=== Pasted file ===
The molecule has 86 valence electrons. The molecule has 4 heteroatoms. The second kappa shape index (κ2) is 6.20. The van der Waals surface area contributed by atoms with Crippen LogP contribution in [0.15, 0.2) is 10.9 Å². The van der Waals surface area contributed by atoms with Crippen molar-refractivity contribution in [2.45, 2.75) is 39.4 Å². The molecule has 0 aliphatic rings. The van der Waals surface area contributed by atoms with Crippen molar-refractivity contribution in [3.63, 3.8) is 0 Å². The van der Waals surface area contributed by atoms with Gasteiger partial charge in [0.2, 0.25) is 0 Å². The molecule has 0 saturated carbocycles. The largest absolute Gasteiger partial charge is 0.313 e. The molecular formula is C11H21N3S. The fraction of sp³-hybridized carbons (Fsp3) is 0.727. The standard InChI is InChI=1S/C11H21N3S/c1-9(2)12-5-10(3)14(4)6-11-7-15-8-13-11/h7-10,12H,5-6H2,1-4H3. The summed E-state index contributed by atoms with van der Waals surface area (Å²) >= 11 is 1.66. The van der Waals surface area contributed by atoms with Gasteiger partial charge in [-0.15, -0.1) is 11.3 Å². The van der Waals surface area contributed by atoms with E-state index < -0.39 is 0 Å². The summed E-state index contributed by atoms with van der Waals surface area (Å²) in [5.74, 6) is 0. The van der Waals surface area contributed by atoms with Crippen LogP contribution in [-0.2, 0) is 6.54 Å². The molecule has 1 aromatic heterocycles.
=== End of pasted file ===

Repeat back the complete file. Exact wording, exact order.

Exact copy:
The molecule has 86 valence electrons. The molecule has 4 heteroatoms. The second kappa shape index (κ2) is 6.20. The van der Waals surface area contributed by atoms with Crippen LogP contribution in [0.15, 0.2) is 10.9 Å². The van der Waals surface area contributed by atoms with Crippen molar-refractivity contribution in [2.45, 2.75) is 39.4 Å². The molecule has 0 aliphatic rings. The van der Waals surface area contributed by atoms with Crippen molar-refractivity contribution in [3.63, 3.8) is 0 Å². The van der Waals surface area contributed by atoms with Gasteiger partial charge in [0.2, 0.25) is 0 Å². The molecule has 0 saturated carbocycles. The largest absolute Gasteiger partial charge is 0.313 e. The molecular formula is C11H21N3S. The fraction of sp³-hybridized carbons (Fsp3) is 0.727. The standard InChI is InChI=1S/C11H21N3S/c1-9(2)12-5-10(3)14(4)6-11-7-15-8-13-11/h7-10,12H,5-6H2,1-4H3. The summed E-state index contributed by atoms with van der Waals surface area (Å²) >= 11 is 1.66. The van der Waals surface area contributed by atoms with Gasteiger partial charge in [-0.15, -0.1) is 11.3 Å². The van der Waals surface area contributed by atoms with E-state index < -0.39 is 0 Å². The summed E-state index contributed by atoms with van der Waals surface area (Å²) in [5.74, 6) is 0. The van der Waals surface area contributed by atoms with Crippen LogP contribution in [-0.2, 0) is 6.54 Å². The molecule has 1 aromatic heterocycles.